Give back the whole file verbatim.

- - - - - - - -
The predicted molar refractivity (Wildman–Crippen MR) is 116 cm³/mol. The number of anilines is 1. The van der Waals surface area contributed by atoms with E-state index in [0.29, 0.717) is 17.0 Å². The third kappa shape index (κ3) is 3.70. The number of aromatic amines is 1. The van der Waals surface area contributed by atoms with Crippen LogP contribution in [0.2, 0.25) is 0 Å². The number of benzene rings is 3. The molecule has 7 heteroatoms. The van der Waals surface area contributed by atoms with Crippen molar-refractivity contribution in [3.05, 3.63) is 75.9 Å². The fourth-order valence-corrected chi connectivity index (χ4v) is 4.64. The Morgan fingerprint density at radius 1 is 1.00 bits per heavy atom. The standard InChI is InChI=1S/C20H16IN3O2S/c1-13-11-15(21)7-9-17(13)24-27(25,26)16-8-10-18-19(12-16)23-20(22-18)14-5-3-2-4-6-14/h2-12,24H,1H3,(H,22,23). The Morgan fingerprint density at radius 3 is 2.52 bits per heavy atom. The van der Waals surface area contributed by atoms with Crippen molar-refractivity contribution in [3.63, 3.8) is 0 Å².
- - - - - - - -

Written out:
The predicted molar refractivity (Wildman–Crippen MR) is 116 cm³/mol. The number of anilines is 1. The van der Waals surface area contributed by atoms with E-state index in [0.29, 0.717) is 17.0 Å². The third kappa shape index (κ3) is 3.70. The number of aromatic amines is 1. The van der Waals surface area contributed by atoms with Crippen LogP contribution in [0.2, 0.25) is 0 Å². The number of benzene rings is 3. The molecule has 7 heteroatoms. The van der Waals surface area contributed by atoms with Crippen molar-refractivity contribution in [3.05, 3.63) is 75.9 Å². The fourth-order valence-corrected chi connectivity index (χ4v) is 4.64. The Morgan fingerprint density at radius 1 is 1.00 bits per heavy atom. The standard InChI is InChI=1S/C20H16IN3O2S/c1-13-11-15(21)7-9-17(13)24-27(25,26)16-8-10-18-19(12-16)23-20(22-18)14-5-3-2-4-6-14/h2-12,24H,1H3,(H,22,23). The Morgan fingerprint density at radius 3 is 2.52 bits per heavy atom. The van der Waals surface area contributed by atoms with Crippen molar-refractivity contribution in [3.63, 3.8) is 0 Å².